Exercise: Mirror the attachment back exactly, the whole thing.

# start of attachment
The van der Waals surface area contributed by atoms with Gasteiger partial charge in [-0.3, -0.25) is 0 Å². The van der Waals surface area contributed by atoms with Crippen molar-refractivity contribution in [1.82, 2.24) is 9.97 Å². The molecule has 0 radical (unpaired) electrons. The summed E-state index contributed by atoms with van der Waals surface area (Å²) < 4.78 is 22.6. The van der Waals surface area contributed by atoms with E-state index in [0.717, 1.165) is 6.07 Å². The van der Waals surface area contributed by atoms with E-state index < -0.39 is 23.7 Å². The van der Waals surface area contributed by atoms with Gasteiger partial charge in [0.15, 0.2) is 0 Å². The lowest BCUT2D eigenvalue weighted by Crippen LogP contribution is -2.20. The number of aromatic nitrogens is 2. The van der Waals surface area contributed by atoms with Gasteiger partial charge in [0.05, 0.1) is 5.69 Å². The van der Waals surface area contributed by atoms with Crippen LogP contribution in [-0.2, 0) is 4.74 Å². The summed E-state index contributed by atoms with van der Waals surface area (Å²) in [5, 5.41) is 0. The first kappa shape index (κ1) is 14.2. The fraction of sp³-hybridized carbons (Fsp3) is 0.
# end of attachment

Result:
The van der Waals surface area contributed by atoms with Gasteiger partial charge in [-0.3, -0.25) is 0 Å². The van der Waals surface area contributed by atoms with Crippen molar-refractivity contribution in [1.82, 2.24) is 9.97 Å². The molecule has 0 radical (unpaired) electrons. The summed E-state index contributed by atoms with van der Waals surface area (Å²) < 4.78 is 22.6. The van der Waals surface area contributed by atoms with E-state index in [0.717, 1.165) is 6.07 Å². The van der Waals surface area contributed by atoms with E-state index < -0.39 is 23.7 Å². The van der Waals surface area contributed by atoms with Gasteiger partial charge in [0.15, 0.2) is 0 Å². The lowest BCUT2D eigenvalue weighted by Crippen LogP contribution is -2.20. The number of aromatic nitrogens is 2. The van der Waals surface area contributed by atoms with Gasteiger partial charge in [0.05, 0.1) is 5.69 Å². The van der Waals surface area contributed by atoms with Crippen LogP contribution in [-0.2, 0) is 4.74 Å². The summed E-state index contributed by atoms with van der Waals surface area (Å²) in [5, 5.41) is 0. The first kappa shape index (κ1) is 14.2. The fraction of sp³-hybridized carbons (Fsp3) is 0.